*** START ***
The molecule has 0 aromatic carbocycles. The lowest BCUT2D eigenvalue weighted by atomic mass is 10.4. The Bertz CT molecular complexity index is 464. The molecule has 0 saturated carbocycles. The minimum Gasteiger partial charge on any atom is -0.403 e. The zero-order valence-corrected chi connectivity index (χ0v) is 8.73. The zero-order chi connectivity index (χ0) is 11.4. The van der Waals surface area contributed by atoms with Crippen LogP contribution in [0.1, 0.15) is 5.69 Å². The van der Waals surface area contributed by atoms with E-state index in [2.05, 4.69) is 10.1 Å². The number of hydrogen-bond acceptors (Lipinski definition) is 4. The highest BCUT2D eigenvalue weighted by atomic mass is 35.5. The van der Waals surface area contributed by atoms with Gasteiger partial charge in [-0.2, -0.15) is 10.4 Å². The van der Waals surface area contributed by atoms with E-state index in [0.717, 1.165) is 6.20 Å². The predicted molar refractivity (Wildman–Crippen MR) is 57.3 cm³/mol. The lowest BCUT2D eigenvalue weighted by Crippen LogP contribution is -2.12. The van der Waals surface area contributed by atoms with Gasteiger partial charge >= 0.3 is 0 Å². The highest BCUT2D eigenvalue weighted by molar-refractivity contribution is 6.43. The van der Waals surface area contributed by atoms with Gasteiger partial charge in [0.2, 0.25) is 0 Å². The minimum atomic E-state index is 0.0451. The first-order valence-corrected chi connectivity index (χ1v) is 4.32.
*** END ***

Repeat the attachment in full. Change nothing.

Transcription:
The molecule has 0 aromatic carbocycles. The lowest BCUT2D eigenvalue weighted by atomic mass is 10.4. The Bertz CT molecular complexity index is 464. The molecule has 0 saturated carbocycles. The minimum Gasteiger partial charge on any atom is -0.403 e. The zero-order valence-corrected chi connectivity index (χ0v) is 8.73. The zero-order chi connectivity index (χ0) is 11.4. The van der Waals surface area contributed by atoms with Crippen LogP contribution in [0.1, 0.15) is 5.69 Å². The van der Waals surface area contributed by atoms with E-state index in [2.05, 4.69) is 10.1 Å². The number of hydrogen-bond acceptors (Lipinski definition) is 4. The highest BCUT2D eigenvalue weighted by atomic mass is 35.5. The van der Waals surface area contributed by atoms with Gasteiger partial charge in [-0.2, -0.15) is 10.4 Å². The van der Waals surface area contributed by atoms with E-state index in [0.717, 1.165) is 6.20 Å². The predicted molar refractivity (Wildman–Crippen MR) is 57.3 cm³/mol. The lowest BCUT2D eigenvalue weighted by Crippen LogP contribution is -2.12. The van der Waals surface area contributed by atoms with Gasteiger partial charge >= 0.3 is 0 Å². The highest BCUT2D eigenvalue weighted by molar-refractivity contribution is 6.43. The van der Waals surface area contributed by atoms with Gasteiger partial charge in [0.2, 0.25) is 0 Å². The minimum atomic E-state index is 0.0451. The first-order valence-corrected chi connectivity index (χ1v) is 4.32.